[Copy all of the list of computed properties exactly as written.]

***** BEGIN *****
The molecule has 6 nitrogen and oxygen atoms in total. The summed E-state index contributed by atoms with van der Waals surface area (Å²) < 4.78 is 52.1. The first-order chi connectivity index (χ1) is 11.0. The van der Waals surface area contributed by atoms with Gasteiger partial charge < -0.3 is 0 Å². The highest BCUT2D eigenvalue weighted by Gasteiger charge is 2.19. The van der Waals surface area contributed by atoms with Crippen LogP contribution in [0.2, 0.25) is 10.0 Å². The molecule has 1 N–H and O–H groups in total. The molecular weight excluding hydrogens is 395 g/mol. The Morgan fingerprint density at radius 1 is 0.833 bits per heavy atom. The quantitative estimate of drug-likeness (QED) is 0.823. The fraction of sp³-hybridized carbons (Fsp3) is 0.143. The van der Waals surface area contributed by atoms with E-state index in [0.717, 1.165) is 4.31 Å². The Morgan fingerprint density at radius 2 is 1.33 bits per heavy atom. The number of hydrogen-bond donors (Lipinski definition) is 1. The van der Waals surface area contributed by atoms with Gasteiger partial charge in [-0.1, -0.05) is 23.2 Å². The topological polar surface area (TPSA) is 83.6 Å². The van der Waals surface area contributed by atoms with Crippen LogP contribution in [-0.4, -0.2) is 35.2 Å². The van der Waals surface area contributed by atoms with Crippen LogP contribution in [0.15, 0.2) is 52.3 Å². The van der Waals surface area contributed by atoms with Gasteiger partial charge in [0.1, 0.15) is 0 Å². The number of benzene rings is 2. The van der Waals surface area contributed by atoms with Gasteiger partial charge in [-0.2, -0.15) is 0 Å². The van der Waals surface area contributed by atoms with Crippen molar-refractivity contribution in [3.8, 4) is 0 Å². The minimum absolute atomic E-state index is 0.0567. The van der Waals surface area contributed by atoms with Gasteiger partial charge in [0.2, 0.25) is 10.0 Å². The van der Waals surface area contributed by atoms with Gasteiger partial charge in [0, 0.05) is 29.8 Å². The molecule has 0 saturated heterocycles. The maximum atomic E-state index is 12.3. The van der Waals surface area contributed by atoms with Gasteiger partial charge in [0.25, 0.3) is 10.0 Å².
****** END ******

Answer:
The molecule has 6 nitrogen and oxygen atoms in total. The summed E-state index contributed by atoms with van der Waals surface area (Å²) < 4.78 is 52.1. The first-order chi connectivity index (χ1) is 11.0. The van der Waals surface area contributed by atoms with Gasteiger partial charge < -0.3 is 0 Å². The highest BCUT2D eigenvalue weighted by Gasteiger charge is 2.19. The van der Waals surface area contributed by atoms with Crippen LogP contribution in [0.2, 0.25) is 10.0 Å². The molecule has 1 N–H and O–H groups in total. The molecular weight excluding hydrogens is 395 g/mol. The Morgan fingerprint density at radius 1 is 0.833 bits per heavy atom. The quantitative estimate of drug-likeness (QED) is 0.823. The fraction of sp³-hybridized carbons (Fsp3) is 0.143. The van der Waals surface area contributed by atoms with E-state index in [0.717, 1.165) is 4.31 Å². The Morgan fingerprint density at radius 2 is 1.33 bits per heavy atom. The number of hydrogen-bond donors (Lipinski definition) is 1. The van der Waals surface area contributed by atoms with Gasteiger partial charge in [-0.1, -0.05) is 23.2 Å². The topological polar surface area (TPSA) is 83.6 Å². The van der Waals surface area contributed by atoms with Crippen LogP contribution in [-0.4, -0.2) is 35.2 Å². The van der Waals surface area contributed by atoms with Crippen LogP contribution in [0.15, 0.2) is 52.3 Å². The van der Waals surface area contributed by atoms with Gasteiger partial charge in [0.1, 0.15) is 0 Å². The number of benzene rings is 2. The van der Waals surface area contributed by atoms with Gasteiger partial charge in [-0.2, -0.15) is 0 Å². The van der Waals surface area contributed by atoms with Crippen molar-refractivity contribution in [3.8, 4) is 0 Å². The minimum absolute atomic E-state index is 0.0567. The van der Waals surface area contributed by atoms with Gasteiger partial charge in [0.2, 0.25) is 10.0 Å². The van der Waals surface area contributed by atoms with Gasteiger partial charge in [0, 0.05) is 29.8 Å². The molecule has 0 saturated heterocycles. The maximum atomic E-state index is 12.3. The van der Waals surface area contributed by atoms with Gasteiger partial charge in [0.25, 0.3) is 10.0 Å².